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Assess with authority

The Government is stepping up its attempts to demystify classroom assessment. Gerald Haigh looks at the latest guidelines

When teacher assessment was introduced, teachers were horrified. There were probably two reasons for this. First, some schools attempted to tack an assessment system on to existing classroom practice without realising that work had to be planned with assessment in mind. Second, some took the whole thing a bit too seriously - every teacher tried to assess everything and to provide supporting evidence for it all.

The first problem began to be solved when teachers started to plan with assessment in mind. The result was greater clarity, with lessons planned according to clearly defined "learning objectives". The process was helped immeasurably by the replacement of bite-sized statements of attainment by level descriptions. The notion of judging "best fit" within a level description did much to make classroom assessment manageable.

The School Curriculum and Assessment Authority, now the Qualifications and Curriculum Authority (QCA), has consistently urged a realistic approach to classroom assessment, and backed up its arguments with supportive documents.

The key concept promoted by QCA in its latest booklet, Teacher Assessment in Key Stage 2, is that "assessment should inform planning". If it doesn't, if the results of assessment are not clear enough to affect the teacher's decisions about what to do next, then the exercise is pointless. The 25-page document concludes: "Planning and assessment are integral to successful teaching. Planning identifies learning objectives, and assessment reveals how far children have acquired learning, which in turn determines future planning. "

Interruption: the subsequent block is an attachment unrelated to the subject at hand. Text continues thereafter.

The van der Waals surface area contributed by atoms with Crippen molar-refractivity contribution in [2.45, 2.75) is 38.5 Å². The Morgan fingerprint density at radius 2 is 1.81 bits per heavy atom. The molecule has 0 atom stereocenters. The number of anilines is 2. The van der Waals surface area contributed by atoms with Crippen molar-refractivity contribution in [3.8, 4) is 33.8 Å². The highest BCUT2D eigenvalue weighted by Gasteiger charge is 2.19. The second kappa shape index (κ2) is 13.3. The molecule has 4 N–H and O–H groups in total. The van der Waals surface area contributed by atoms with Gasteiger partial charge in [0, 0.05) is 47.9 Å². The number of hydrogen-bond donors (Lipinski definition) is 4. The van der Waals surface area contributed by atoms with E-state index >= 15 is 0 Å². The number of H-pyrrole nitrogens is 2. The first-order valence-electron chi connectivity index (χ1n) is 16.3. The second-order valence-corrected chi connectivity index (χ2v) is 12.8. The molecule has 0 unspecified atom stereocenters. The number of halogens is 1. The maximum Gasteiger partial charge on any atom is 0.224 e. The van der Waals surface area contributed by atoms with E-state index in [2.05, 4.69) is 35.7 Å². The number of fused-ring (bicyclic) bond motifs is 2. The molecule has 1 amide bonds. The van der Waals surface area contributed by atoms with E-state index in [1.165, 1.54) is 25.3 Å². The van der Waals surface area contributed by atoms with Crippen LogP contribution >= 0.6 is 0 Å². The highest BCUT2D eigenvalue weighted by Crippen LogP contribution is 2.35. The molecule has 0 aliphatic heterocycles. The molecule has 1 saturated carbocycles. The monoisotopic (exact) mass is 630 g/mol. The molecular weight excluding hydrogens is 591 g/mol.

But teachers want more than this. They want to know what they are actually supposed to do. Does classroom assessment mean setting little tests? Or is it more a matter of "catching" evidence of attainment during the cut and thrust of ordinary lessons? There are organisational questions, too. For example, what is the division of responsibility between the assessment co-ordinator and the subject co-ordinators? What is the mechanism which picks up assessment data and feeds it into the planning process? It is these questions the booklet tries to answer.

It advocates a school policy that encompasses long, medium and short-term planning, within the framework of the statement of aims; assessment should inform planning at all three of these levels. But the individual teacher is probably most worried about immediate, day-to-day assessment. QCA therefore concentrates on showing how assessment can be brought to bear on short and medium-term planning.